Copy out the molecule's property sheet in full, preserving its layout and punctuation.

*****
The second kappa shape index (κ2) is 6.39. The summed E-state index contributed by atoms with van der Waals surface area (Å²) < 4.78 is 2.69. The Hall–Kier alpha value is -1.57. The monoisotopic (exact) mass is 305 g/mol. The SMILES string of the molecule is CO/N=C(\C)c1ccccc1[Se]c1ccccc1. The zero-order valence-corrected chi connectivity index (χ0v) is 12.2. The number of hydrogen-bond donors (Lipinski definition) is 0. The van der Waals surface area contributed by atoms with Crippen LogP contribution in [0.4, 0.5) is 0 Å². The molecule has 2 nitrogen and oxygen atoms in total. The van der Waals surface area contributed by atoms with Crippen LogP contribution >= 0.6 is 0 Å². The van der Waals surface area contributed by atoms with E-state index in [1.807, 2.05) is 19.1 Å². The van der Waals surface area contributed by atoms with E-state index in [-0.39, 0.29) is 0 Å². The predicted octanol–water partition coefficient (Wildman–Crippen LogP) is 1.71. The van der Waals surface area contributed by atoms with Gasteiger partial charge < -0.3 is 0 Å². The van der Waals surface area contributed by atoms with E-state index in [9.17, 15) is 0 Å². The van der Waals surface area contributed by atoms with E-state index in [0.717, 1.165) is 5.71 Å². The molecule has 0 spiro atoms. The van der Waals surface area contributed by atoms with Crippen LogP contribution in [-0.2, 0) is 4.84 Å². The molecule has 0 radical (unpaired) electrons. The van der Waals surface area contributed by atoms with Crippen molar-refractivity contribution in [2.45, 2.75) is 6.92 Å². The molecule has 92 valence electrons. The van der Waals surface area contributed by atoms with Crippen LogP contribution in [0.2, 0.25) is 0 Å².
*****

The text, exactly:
The second kappa shape index (κ2) is 6.39. The summed E-state index contributed by atoms with van der Waals surface area (Å²) < 4.78 is 2.69. The Hall–Kier alpha value is -1.57. The monoisotopic (exact) mass is 305 g/mol. The SMILES string of the molecule is CO/N=C(\C)c1ccccc1[Se]c1ccccc1. The zero-order valence-corrected chi connectivity index (χ0v) is 12.2. The number of hydrogen-bond donors (Lipinski definition) is 0. The van der Waals surface area contributed by atoms with Crippen LogP contribution in [0.4, 0.5) is 0 Å². The molecule has 2 nitrogen and oxygen atoms in total. The van der Waals surface area contributed by atoms with Crippen LogP contribution >= 0.6 is 0 Å². The van der Waals surface area contributed by atoms with E-state index in [1.807, 2.05) is 19.1 Å². The van der Waals surface area contributed by atoms with E-state index in [-0.39, 0.29) is 0 Å². The predicted octanol–water partition coefficient (Wildman–Crippen LogP) is 1.71. The van der Waals surface area contributed by atoms with Gasteiger partial charge < -0.3 is 0 Å². The van der Waals surface area contributed by atoms with E-state index in [9.17, 15) is 0 Å². The van der Waals surface area contributed by atoms with E-state index in [0.717, 1.165) is 5.71 Å². The molecule has 0 spiro atoms. The van der Waals surface area contributed by atoms with Crippen LogP contribution in [-0.2, 0) is 4.84 Å². The molecule has 0 radical (unpaired) electrons. The van der Waals surface area contributed by atoms with Crippen molar-refractivity contribution in [2.45, 2.75) is 6.92 Å². The molecule has 92 valence electrons. The van der Waals surface area contributed by atoms with Crippen LogP contribution in [0.2, 0.25) is 0 Å².